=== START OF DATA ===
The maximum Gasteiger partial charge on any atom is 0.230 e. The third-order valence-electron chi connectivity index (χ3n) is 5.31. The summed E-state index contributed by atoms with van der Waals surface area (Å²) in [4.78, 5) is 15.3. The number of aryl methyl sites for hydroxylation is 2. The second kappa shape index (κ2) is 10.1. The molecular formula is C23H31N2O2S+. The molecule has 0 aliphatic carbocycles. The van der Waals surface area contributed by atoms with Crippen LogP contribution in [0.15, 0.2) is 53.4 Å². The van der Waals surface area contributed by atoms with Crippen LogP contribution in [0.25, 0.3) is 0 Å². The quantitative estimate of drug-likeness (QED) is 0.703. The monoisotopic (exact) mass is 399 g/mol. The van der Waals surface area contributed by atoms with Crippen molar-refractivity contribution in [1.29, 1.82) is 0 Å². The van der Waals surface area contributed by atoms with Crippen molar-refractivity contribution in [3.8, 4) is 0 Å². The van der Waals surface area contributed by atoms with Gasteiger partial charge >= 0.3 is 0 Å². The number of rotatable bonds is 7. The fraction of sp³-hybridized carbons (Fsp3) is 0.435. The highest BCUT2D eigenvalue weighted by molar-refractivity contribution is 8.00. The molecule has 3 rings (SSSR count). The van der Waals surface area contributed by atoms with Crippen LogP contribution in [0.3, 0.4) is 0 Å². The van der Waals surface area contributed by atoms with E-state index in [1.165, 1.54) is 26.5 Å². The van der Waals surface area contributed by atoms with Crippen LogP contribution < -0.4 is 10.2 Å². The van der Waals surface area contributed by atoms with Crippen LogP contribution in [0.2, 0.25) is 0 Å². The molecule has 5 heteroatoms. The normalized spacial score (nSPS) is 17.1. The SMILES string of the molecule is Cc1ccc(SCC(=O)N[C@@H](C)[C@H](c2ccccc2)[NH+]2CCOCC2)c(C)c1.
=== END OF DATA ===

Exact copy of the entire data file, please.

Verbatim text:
The maximum Gasteiger partial charge on any atom is 0.230 e. The third-order valence-electron chi connectivity index (χ3n) is 5.31. The summed E-state index contributed by atoms with van der Waals surface area (Å²) in [4.78, 5) is 15.3. The number of aryl methyl sites for hydroxylation is 2. The second kappa shape index (κ2) is 10.1. The molecular formula is C23H31N2O2S+. The molecule has 0 aliphatic carbocycles. The van der Waals surface area contributed by atoms with Crippen LogP contribution in [0.15, 0.2) is 53.4 Å². The van der Waals surface area contributed by atoms with Crippen LogP contribution in [0.25, 0.3) is 0 Å². The quantitative estimate of drug-likeness (QED) is 0.703. The monoisotopic (exact) mass is 399 g/mol. The van der Waals surface area contributed by atoms with Crippen molar-refractivity contribution in [1.29, 1.82) is 0 Å². The van der Waals surface area contributed by atoms with Crippen molar-refractivity contribution in [3.8, 4) is 0 Å². The van der Waals surface area contributed by atoms with Gasteiger partial charge >= 0.3 is 0 Å². The number of rotatable bonds is 7. The fraction of sp³-hybridized carbons (Fsp3) is 0.435. The highest BCUT2D eigenvalue weighted by molar-refractivity contribution is 8.00. The molecule has 3 rings (SSSR count). The van der Waals surface area contributed by atoms with Crippen LogP contribution in [0.3, 0.4) is 0 Å². The van der Waals surface area contributed by atoms with E-state index in [1.165, 1.54) is 26.5 Å². The van der Waals surface area contributed by atoms with Crippen LogP contribution < -0.4 is 10.2 Å². The van der Waals surface area contributed by atoms with Crippen LogP contribution in [0.2, 0.25) is 0 Å². The molecule has 5 heteroatoms. The normalized spacial score (nSPS) is 17.1. The SMILES string of the molecule is Cc1ccc(SCC(=O)N[C@@H](C)[C@H](c2ccccc2)[NH+]2CCOCC2)c(C)c1.